Student Desk Cleaning Strategy
As a meek fourth grader, I was a disorganized mess.
I shoved every paper into a binder – and didn’t actually clip the papers into it.
So there were always things flying out of the binder, smashed corners peeking out, and crumpled up pages that I could never find.
And that was just the binder. Imagine the horrendous hot mess of a desk I also had.
It gives me chills to think about it now. Ha!
National Student Desk Cleaning Day
Somehow, someway I was able to overcome my messy habits. Enough even to start an organizational blog. How ironic!
I always wondered if maybe I was so disorganized because I had never been taught how to correctly organize my workspaces.
So once a month or so, I have always had a “National Desk Cleaning Day” in my classroom as an activity WITH my students.
Technically, National Clean Off Your Desk Day takes place on the second Monday of January each year. Who knew, right?
Steps to Student Clean-Out Day
I begin the day by announcing it is National Desk Cleaning Day. After a couple groans, we get to work. And all steps are completed together and in a specific order.
- All students take everything out of their desks and place the items on the top. Another option is to collect case paper box lids. They also work great for this project.
- Next, they start sorting. Textbooks in one pile. Folders in another. School supplies in one more. Trash gets its own pile as well.
- We toss/recycle trash.
- Using a quick squirt of scrubbing bubbles I walk around and lightly spray the inside of the desk. Students use paper towels to get the inside clean.
- Then we start placing items back into the desk. First, folders are neatly stacked. Then textbooks on top of those.
- We finish it off by taking a look at our school supplies. If there are broken pencils and dried out markers, those get tossed. Once the supplies are cleaned out, they either get placed in the pencil bag or in the desk tray (depending on what type of desks you might have).
- Last up I do another round of cleaning spray on the top of the desks and students wipe those down as well.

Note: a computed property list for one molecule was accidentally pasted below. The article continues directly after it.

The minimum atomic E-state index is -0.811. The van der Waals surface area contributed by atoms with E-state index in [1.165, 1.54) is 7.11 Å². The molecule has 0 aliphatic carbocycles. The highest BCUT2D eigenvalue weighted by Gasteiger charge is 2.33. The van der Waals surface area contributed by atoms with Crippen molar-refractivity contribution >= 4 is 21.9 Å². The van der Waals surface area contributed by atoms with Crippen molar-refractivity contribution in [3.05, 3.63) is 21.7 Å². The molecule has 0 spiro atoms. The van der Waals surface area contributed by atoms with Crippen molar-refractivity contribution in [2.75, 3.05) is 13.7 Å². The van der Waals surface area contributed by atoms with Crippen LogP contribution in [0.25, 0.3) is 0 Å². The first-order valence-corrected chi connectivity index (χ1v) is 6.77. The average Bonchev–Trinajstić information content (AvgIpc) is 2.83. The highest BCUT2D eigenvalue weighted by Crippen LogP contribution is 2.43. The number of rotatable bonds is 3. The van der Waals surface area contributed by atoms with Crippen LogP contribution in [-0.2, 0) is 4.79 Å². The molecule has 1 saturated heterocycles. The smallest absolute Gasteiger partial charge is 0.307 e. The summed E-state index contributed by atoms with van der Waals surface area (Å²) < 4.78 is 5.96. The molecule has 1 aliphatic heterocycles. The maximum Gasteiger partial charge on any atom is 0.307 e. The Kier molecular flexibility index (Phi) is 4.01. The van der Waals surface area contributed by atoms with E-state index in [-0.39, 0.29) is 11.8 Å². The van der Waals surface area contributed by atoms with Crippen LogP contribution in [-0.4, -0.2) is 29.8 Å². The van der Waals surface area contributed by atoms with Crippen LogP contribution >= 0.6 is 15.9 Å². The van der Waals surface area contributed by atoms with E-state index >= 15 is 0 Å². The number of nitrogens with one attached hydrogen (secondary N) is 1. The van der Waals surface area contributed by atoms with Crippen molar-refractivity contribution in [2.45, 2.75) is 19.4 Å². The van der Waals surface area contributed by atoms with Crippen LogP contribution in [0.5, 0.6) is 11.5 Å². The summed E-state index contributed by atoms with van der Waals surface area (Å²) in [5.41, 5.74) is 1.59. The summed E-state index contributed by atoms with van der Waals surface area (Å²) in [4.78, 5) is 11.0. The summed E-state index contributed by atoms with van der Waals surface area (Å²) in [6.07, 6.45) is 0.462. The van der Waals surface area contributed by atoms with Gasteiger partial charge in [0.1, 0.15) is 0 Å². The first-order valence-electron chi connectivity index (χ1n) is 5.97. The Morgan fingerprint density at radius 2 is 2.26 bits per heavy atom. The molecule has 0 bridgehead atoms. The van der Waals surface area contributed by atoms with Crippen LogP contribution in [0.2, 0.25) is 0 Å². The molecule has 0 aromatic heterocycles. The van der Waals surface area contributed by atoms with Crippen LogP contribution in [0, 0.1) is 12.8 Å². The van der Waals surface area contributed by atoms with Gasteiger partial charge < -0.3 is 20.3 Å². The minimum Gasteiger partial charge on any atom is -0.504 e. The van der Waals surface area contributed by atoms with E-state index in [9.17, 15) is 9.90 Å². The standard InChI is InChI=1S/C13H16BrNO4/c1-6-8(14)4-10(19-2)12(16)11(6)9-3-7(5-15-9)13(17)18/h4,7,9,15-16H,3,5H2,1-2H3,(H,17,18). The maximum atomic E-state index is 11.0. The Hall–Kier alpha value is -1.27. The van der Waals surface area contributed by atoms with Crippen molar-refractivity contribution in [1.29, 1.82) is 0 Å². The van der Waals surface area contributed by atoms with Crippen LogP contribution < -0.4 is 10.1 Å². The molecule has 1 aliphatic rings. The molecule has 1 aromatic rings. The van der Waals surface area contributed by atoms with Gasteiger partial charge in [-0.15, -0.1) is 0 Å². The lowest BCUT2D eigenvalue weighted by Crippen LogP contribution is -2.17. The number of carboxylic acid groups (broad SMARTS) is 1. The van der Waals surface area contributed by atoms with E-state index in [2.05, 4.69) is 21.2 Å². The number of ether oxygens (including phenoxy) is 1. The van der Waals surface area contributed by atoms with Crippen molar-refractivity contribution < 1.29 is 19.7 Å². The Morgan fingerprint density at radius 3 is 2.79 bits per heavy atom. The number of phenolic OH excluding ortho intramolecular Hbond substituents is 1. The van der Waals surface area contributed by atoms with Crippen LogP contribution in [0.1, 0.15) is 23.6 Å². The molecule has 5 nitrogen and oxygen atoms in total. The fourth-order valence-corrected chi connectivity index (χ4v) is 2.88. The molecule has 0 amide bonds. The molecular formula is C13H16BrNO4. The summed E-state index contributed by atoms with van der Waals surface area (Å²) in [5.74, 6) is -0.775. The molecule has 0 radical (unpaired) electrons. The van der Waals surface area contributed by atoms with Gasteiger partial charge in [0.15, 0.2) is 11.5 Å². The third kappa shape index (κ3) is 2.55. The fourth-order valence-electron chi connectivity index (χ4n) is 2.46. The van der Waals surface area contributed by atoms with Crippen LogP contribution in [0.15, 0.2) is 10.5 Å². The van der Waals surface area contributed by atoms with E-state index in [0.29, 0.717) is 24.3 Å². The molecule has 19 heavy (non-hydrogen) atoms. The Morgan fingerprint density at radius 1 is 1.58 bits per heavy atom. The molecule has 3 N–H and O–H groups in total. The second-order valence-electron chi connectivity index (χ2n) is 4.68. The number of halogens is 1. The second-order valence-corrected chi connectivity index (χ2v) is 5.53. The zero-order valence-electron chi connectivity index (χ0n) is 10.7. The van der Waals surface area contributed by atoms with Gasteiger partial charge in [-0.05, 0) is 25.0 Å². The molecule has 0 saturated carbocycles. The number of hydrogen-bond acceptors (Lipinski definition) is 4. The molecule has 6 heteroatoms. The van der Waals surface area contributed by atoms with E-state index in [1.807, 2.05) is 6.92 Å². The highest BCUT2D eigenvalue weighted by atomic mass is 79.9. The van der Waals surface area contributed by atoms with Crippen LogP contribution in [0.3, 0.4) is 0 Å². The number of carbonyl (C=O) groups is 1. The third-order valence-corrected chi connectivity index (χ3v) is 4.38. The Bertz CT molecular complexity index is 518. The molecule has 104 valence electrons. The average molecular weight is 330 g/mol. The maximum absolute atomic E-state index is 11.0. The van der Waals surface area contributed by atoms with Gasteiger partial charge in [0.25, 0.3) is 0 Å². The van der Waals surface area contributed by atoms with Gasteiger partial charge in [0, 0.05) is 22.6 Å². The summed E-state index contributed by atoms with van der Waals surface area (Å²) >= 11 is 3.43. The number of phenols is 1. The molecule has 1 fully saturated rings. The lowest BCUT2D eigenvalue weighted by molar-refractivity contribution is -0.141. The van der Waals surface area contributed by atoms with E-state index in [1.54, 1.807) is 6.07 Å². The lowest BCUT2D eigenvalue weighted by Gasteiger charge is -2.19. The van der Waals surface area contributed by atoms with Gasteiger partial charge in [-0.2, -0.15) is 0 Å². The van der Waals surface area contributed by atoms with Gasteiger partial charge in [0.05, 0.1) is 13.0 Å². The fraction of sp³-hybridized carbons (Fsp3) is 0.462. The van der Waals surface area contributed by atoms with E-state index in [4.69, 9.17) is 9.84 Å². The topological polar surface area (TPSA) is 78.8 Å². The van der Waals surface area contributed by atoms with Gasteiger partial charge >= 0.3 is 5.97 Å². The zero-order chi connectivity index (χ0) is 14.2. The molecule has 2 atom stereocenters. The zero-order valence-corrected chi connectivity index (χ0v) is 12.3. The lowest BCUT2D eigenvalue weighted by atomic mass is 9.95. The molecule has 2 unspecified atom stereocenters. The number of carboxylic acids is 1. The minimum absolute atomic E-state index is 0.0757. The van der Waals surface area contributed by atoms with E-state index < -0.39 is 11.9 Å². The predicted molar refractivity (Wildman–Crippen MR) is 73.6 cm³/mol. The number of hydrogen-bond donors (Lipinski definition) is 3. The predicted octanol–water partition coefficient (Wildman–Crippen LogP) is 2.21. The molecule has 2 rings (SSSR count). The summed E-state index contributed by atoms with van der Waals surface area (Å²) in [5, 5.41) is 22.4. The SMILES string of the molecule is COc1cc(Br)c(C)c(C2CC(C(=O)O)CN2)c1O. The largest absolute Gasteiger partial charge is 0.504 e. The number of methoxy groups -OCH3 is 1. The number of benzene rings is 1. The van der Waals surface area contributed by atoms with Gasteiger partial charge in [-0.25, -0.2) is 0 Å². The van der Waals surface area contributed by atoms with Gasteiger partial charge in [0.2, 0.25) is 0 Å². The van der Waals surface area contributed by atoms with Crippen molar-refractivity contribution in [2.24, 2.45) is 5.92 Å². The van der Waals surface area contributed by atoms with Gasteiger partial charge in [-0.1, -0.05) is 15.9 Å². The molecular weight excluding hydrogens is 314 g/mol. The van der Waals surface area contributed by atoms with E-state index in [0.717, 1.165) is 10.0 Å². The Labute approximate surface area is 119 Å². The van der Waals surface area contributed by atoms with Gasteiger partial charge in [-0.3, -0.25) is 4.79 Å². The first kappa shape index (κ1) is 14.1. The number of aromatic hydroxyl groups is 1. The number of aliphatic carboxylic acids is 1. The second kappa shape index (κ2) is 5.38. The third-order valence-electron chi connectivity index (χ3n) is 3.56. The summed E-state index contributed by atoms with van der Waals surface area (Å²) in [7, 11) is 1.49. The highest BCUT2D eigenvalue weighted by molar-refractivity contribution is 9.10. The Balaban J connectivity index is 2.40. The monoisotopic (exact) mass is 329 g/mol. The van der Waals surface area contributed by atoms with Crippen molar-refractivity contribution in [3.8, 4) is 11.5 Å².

All in all “National Desk Cleaning Day” takes about 10 minutes. But if we do it once a month, students lose far less wok. And the work that is turned in is far more legible and less crunched up.
Plus – I hope that they will never be like me in not actually knowing how to organize a space. I can feel confident that I have taught them an important life skill that can be transferred to many things.
Having a neat and clean personal space is important for gaining their own confidence and a safer learning environment.
Here is an extra quickie tip for those of you who have student desks with lids.
I don’t know about you, but it drives me bonkers to no end when they slam them shut – or let them drop and the desk top clangs on the bottom metal part.
I actually saw a great idea somewhere that suggested using sliced up wine cork to quiet slamming hanging cabinet doors, which was wonderful.
Except – taking the time to slice up cork and then add it to student desks permanently sounded like too much of a task. Plus, they would have picked away the cork in about 2.3 seconds anyway and we would be back at square one.
You might want to check out:
Need some new ideas for organizing your classroom environment? This 326 page digital book has you covered!
Includes 50 ad-free articles from Organized Classroom, including topics such as:
- Guided Reading and Lesson Plan Organization
- Options for Making Extra Space in your Classroom
- Easy DIY Projects for Making Mundane Office Supplies Cute Again
- Morning Math Suggestion that Kids will be Begging to do
- New Ways to Use Old Supplies
- A Quick Tech Tutorial that will Save You Money on Classroom Decor
…and even more!
Includes 9 additional freebie files! No need to enter in an email address for each one separately – just click and go!
So, my take on it was foam stickers! I am all about easy and economical.
You could do this one of 2 ways: either grab foam sheets (in my case, all I had at home were foamy sticker discs) and hole punch them OR get some shapes that are adhesive backed instead.
Attach to the places where the desk clangs (for my desk in the picture it would be the two top corners) and viola – no more clanging (for a bit anyway), but these are honestly so inexpensive that it shouldn’t cost very much to keep replacing them for wear and tear.
Of course, you will have some lovelies who feel that peeling the stickers off every day is a better plan, so perhaps offering students no homework passes or extra computer time for those that still have them on their desks at random checks throughout the week might be the best way to make sure they stay put without having to permanently glue them on and risk the custodial staff coming after you for altering the classroom furniture.
Clean Desk Awards
Rewarding the positive behaviors you want to see in the classroom is always a recipe for success.
Want to have cleaner classroom areas? Use these Clean Desk Treat Cards.
Randomly leave a card and a small treat (I like new pencils) for students who keep their spaces organized. Keep a log to see who you have gifted, so hopefully everyone will get one before repeats happen.
Of course, you aren’t limited to desks. Cubbies, art supply boxes, lunch box areas, and even center locations in the classroom are all game for students helping to be more organized too.
Grab your free Clean Desk Treat Cards below.
Enjoy cleaning out those desks!